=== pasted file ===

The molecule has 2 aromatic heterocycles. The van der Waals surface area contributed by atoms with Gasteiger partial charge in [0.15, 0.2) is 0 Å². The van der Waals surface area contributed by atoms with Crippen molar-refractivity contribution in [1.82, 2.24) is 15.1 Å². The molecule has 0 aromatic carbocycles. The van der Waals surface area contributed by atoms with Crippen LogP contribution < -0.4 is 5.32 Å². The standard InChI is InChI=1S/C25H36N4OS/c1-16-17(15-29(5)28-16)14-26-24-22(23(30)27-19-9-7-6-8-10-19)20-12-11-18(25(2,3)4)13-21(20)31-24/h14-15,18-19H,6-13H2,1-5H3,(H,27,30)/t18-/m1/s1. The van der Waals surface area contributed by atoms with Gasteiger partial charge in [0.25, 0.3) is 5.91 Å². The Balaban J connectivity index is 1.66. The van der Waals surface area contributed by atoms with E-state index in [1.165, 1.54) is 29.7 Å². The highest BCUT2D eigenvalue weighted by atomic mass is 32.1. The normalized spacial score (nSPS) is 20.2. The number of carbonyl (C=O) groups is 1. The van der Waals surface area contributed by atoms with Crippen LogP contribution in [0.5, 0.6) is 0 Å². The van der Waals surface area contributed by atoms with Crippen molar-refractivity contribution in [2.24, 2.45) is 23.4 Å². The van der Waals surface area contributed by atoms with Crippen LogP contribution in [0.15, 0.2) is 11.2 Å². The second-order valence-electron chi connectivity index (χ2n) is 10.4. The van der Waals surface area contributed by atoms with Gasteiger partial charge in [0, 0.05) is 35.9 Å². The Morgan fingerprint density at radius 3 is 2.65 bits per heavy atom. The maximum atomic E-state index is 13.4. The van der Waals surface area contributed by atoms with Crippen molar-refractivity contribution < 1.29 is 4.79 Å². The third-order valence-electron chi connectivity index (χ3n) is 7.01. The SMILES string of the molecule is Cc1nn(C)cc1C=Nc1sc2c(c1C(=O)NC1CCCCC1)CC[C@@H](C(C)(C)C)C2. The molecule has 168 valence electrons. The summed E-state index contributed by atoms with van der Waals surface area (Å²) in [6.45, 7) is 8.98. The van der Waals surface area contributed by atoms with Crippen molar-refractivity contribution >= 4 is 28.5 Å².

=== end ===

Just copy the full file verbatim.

The molecule has 2 aromatic heterocycles. The van der Waals surface area contributed by atoms with Gasteiger partial charge in [0.15, 0.2) is 0 Å². The van der Waals surface area contributed by atoms with Crippen molar-refractivity contribution in [1.82, 2.24) is 15.1 Å². The molecule has 0 aromatic carbocycles. The van der Waals surface area contributed by atoms with Crippen LogP contribution < -0.4 is 5.32 Å². The standard InChI is InChI=1S/C25H36N4OS/c1-16-17(15-29(5)28-16)14-26-24-22(23(30)27-19-9-7-6-8-10-19)20-12-11-18(25(2,3)4)13-21(20)31-24/h14-15,18-19H,6-13H2,1-5H3,(H,27,30)/t18-/m1/s1. The van der Waals surface area contributed by atoms with Gasteiger partial charge in [0.25, 0.3) is 5.91 Å². The Balaban J connectivity index is 1.66. The van der Waals surface area contributed by atoms with E-state index in [1.165, 1.54) is 29.7 Å². The highest BCUT2D eigenvalue weighted by atomic mass is 32.1. The normalized spacial score (nSPS) is 20.2. The number of carbonyl (C=O) groups is 1. The van der Waals surface area contributed by atoms with Crippen LogP contribution in [0.5, 0.6) is 0 Å². The van der Waals surface area contributed by atoms with Crippen molar-refractivity contribution in [2.24, 2.45) is 23.4 Å². The van der Waals surface area contributed by atoms with Crippen LogP contribution in [0.15, 0.2) is 11.2 Å². The second-order valence-electron chi connectivity index (χ2n) is 10.4. The van der Waals surface area contributed by atoms with Gasteiger partial charge in [0, 0.05) is 35.9 Å². The Morgan fingerprint density at radius 3 is 2.65 bits per heavy atom. The maximum atomic E-state index is 13.4. The van der Waals surface area contributed by atoms with Crippen molar-refractivity contribution < 1.29 is 4.79 Å². The third-order valence-electron chi connectivity index (χ3n) is 7.01. The SMILES string of the molecule is Cc1nn(C)cc1C=Nc1sc2c(c1C(=O)NC1CCCCC1)CC[C@@H](C(C)(C)C)C2. The molecule has 168 valence electrons. The summed E-state index contributed by atoms with van der Waals surface area (Å²) in [6.45, 7) is 8.98. The van der Waals surface area contributed by atoms with Crippen molar-refractivity contribution >= 4 is 28.5 Å².